Women peasant poets in eighteenth-century England, Scotland and Germany: milkmaids on Parnassus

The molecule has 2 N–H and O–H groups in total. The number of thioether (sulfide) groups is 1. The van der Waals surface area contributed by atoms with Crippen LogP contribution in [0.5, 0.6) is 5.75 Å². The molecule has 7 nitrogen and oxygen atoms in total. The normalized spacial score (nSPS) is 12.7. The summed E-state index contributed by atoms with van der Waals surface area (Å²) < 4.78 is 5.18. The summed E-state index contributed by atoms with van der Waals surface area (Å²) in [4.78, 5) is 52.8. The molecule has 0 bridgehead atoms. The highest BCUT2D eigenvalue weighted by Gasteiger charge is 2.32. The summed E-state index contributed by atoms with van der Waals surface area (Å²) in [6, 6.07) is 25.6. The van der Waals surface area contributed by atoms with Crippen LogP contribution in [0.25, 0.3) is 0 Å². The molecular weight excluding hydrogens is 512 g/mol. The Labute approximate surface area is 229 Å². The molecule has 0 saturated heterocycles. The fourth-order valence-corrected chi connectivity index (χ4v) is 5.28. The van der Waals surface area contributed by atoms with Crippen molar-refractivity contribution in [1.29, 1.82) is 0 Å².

AbstractThis is the first comparative study of a highly unlikely group of authors: eighteenth-century women peasants in England, Scotland, and Germany, women who, as a rule, received little or no formal education and lived by manual labor, many of them in dire poverty. Among them are the English washerwoman Mary Collier, the English domestic servants Elizabeth Hands and Molly Leapor, the German cowherd Anna Louisa Karsch, the Scottish diarywoman Janet Little, the Scottish domestic servant Christian Milne, and the English milkmaid Ann Cromartie Yearsley. Their literature is here linked with one of the major eighteenth-century aesthetic trends in all three countries, the Natural Genius craze, which culminated in highland primitivism in Scotland and England, and in the Sturm und Drang in Germany. Kord's analysis of the peasant women's works and the bourgeois response enables us to find new answers to questions that have centrally influenced our thinking about what makes art Art. Kord's book provides a fresh look at some of this fascinating literature, and at the roles and attitudes of the lower classes and of women in the Art world of the day. It also advances a revolutionary thesis: that the eighteenth-century bourgeoisie established itself as the dominant cultural class not primarily, as is commonly held, in opposition to aristocratic culture, but more importantly through its dissociation from and suppression of lower-class art forms. SUSANNE KORD is Professor and Head of the Department of German at University College London. Her book Little Detours: The Letters and Plays of Luise Gottsched was published by Camden House in 2000.